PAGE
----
Liberal Democrat MP Patsy Calton has died following a long battle with cancer, aged 56.
Patsy Calton: "Spirited and courageous"
The Cheadle MP had presided over the most marginal seat in the UK until she was returned to Parliament on 5 May with a greatly increased majority.
She was last seen at Westminster on Tuesday when she arrived in a wheelchair to take her oath.
Party leader Charles Kennedy described Ms Calton as a "spirited and courageous" politician.
He said: "I wish to extend my most profound sympathies and condolences to the family and friends of the late Patsy Calton following her death.
"In particular all our thoughts are with her husband Clive and their children.
"Patsy was a spirited and courageous MP, and nowhere was that spirit and commitment more evident than in the way she continued to represent Cheadle throughout the recurrence of her illness during the general election campaign, and most movingly when only last week she took her oath in the House of Commons.
"Despite her desperate illness, her determination shone through.
"Cheadle has lost a wonderful constituency MP and the Liberal Democrats have lost a fine representative of our cause."
Ms Calton won her seat with a majority of about 4,000 despite defeated Conservative MP Stephen Day trying to win it back.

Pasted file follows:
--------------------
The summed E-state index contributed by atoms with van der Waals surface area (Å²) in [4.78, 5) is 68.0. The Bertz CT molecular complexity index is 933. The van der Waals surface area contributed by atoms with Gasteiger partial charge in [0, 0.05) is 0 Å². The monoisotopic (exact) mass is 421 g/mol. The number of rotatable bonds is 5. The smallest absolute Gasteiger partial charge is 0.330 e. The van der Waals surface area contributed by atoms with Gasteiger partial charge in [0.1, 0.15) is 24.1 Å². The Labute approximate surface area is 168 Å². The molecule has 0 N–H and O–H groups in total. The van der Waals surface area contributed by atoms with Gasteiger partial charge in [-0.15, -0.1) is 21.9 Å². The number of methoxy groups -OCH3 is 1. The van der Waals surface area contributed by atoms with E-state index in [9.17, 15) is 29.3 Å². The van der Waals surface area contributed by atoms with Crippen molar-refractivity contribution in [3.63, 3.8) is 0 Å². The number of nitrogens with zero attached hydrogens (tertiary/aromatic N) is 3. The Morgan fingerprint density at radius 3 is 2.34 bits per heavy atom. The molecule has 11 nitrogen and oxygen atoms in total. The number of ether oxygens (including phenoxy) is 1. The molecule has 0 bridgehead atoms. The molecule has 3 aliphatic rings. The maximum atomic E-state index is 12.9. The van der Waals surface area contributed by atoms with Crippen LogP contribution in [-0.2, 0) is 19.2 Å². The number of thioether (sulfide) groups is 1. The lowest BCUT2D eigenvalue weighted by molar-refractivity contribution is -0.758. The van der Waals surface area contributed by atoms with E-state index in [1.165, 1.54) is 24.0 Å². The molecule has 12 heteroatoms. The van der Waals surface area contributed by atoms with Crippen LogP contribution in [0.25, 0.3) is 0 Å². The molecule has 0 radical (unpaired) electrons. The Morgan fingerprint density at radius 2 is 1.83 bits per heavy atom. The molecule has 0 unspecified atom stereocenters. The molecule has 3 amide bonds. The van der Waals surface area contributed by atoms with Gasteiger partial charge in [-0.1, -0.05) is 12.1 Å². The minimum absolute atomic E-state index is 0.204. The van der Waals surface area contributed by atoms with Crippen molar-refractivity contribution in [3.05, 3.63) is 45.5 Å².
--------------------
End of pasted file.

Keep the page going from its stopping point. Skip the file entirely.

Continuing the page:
She was unable to attend the count at Stockport Town Hall due to cancer treatment.
Liberal Democrats president Simon Hughes said: "This is a real tragedy, Patsy I've known for many years.
"I was born in the seat she came to represent, she had lived there for many years with her family.
"She became not just the MP for Cheadle... but she became a true community MP.
"In her last days, fighting against cancer, she refused to give in, she said 'other people have to fight, I'm not going to give in just because I'm a politician'."
He said there was "no greater recent model of political courage" than Ms Calton.
Francis Maude, Conservative Party chairman, also paid tribute to Ms Calton, who he said was "highly regarded by people from every party".
"Despite her illness she campaigned tirelessly for cancer charities," he said.
"Everyone will have been moved and inspired by the courage with which she fought her long illness, and everyone who saw it will remember her appearance in the House of Commons recently. Our sympathies are with her family at this very difficult time."